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Bemoaning the Loss of the Handwritten Letter and Card

By Martie Hevia | Blue Beach Song™

In recent years, I have been lamenting not receiving cards and letters in the mail, or as we disparagingly refer to today, “snail-mail.”

What’s wrong with snails anyway? What’s wrong with taking things slowly? Why does everything have to be so fast, so digital, so technological, so impersonal?

When I was a little girl, this may shock some of you, we didn’t have computers or cell phones (*gasp*) – I know, shocking – but it wasn’t because we were poor, they simply didn’t exist for everyday people.

Instead, young people communicated via the one phone hanging on their kitchen wall or through neighbors on porches letting you know that someone was looking for you or by writing letters and notes. (Shocking, I know, but we managed.)

Do people even know how to write letters anymore? Is it a lost art? Are we too busy or too lazy? Do we erroneously think that it is not worth our time?

Handwritten letters have slowly disappeared from my mailbox and perhaps I have bemoaningly had to accept that. But what is still hard for me to accept is that no one has the time to send you a birthday card, except for my parents and my partner, who, thankfully, are still old-fashioned enough to send me birthday cards.

The birthday card was slowly replaced by e-cards, then by short emails, and now by text messages. Somehow, receiving a text message that reads “Happy Birthday!” does not quite feel the same as receiving a birthday card or letter in the mail. And yet, that text message says so much more, like, “I just remembered it was your birthday” or “You are just not important enough to invest my time in picking out a birthday card for you, writing something in it, addressing the envelope, sticking a stamp on it, and putting it in a mailbox.

Yes, I know I should be thankful that someone at least remembered that it was my birthday, and I am, it is better than being forgotten, but I cannot save a text message in a memory box to hold in my hands and re-read decades from now… a priceless gift that keeps on giving.

In fact, I have a few of these decorated boxes and containers where I keep precious handwritten letters and notes from those bygone days and I cherish the ability to sit down and re-read these old letters and cards, especially from those who have passed on in life or have moved on from my life.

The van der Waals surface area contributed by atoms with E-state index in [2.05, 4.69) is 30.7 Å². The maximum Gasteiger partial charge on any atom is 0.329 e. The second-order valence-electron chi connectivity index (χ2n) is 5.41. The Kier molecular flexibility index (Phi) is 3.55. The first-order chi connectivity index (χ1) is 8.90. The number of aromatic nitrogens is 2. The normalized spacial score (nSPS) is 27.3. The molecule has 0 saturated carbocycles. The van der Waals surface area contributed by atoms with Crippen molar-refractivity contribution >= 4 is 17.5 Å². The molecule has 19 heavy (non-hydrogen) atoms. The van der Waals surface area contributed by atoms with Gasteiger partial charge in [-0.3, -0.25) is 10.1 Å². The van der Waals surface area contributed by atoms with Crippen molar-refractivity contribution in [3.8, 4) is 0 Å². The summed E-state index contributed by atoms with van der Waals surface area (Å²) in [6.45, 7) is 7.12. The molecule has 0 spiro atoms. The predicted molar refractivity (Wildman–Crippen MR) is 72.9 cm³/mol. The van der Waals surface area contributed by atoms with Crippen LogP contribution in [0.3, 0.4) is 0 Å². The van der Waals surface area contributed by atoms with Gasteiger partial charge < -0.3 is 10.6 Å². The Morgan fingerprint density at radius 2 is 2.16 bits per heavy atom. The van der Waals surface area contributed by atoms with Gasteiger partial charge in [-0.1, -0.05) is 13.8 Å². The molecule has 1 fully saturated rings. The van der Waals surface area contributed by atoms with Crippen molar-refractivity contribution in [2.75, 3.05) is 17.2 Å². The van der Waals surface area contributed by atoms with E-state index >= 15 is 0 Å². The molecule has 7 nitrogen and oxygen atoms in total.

There is a tangible connection to the other person that travels with their hand-written letter. The ink, paper, and words they chose. Their handwriting’s strokes, form, hesitations, and force. The intimate thoughts, sentiments, and secrets shared. Their scent, their fingerprint smudges, their tear stains… or mine. I miss that. I miss that keepsake.

There is a sadness in the lost hope, the longing, that when I grew old, wrinkled and gray, decades from now, I would be able to sit in my comfortable chair by the fireplace and travel back in time, hopscotching through my life, with the help of handheld hand-written letters and cards that I would have kept in an old decoupaged box of memories.

Perhaps I am wrong, but I doubt I will feel as nostalgic pulling out an antiquated 30-year-old laptop or mobile phone to read a text message that says, “Happy Birthday!”

As for me, I will continue to write by hand my long heartfelt messages in letters of carefully chosen words and crafted sentiments, punctuated by my unique cadence, presented in an event-appropriate stationery and ink color, inscribed with my perfectly weighted pen, in a quiet place where my time and thoughts are solely yours. I will continue to spend an hour or more in stationery stores, reading through dozens and dozens of cards until I find the perfect card, with the perfect look, the perfect sentiment, the perfect words just for you… and then I will add my own, handwritten, sentiments and wishes, even if it takes writing on the back of the card to say all I want to say to you.

Handwritten letters and cards are my special gift to you… a gift of time, of intimacy, of me… a keepsake to remember me by when I am long gone from this earth or from your life.

Martie Hevia (c) 2013 | All Rights Reserved

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The Art of Writing - L'Art d'Ecrire - Diderot 1765 Posters
The Art of Writing – L’Art d’Ecrire by Diderot – 1765


  • “In an age like ours, which is not given to letter-writing, we forget what an important part it used to play in people’s lives.” ― Anatole Broyard
  • “And none will hear the postman’s knock Without a quickening of the heart. For who can bear to feel himself forgotten?” ― W.H. Auden
  • “I have owed you this letter for a very long time-but my fingers have avoided the pencil as though it were an old and poisoned tool.” ― John Steinbeck
  • “If the portraits of our absent friends are pleasant to us, which renew our memory of them and relieve our regret for their absence by a false and empty consolation, how much more pleasant are letters which bring us the written characters of the absent friend.” ― Héloïse d’Argenteuil, The Letters of Abélard and Héloïse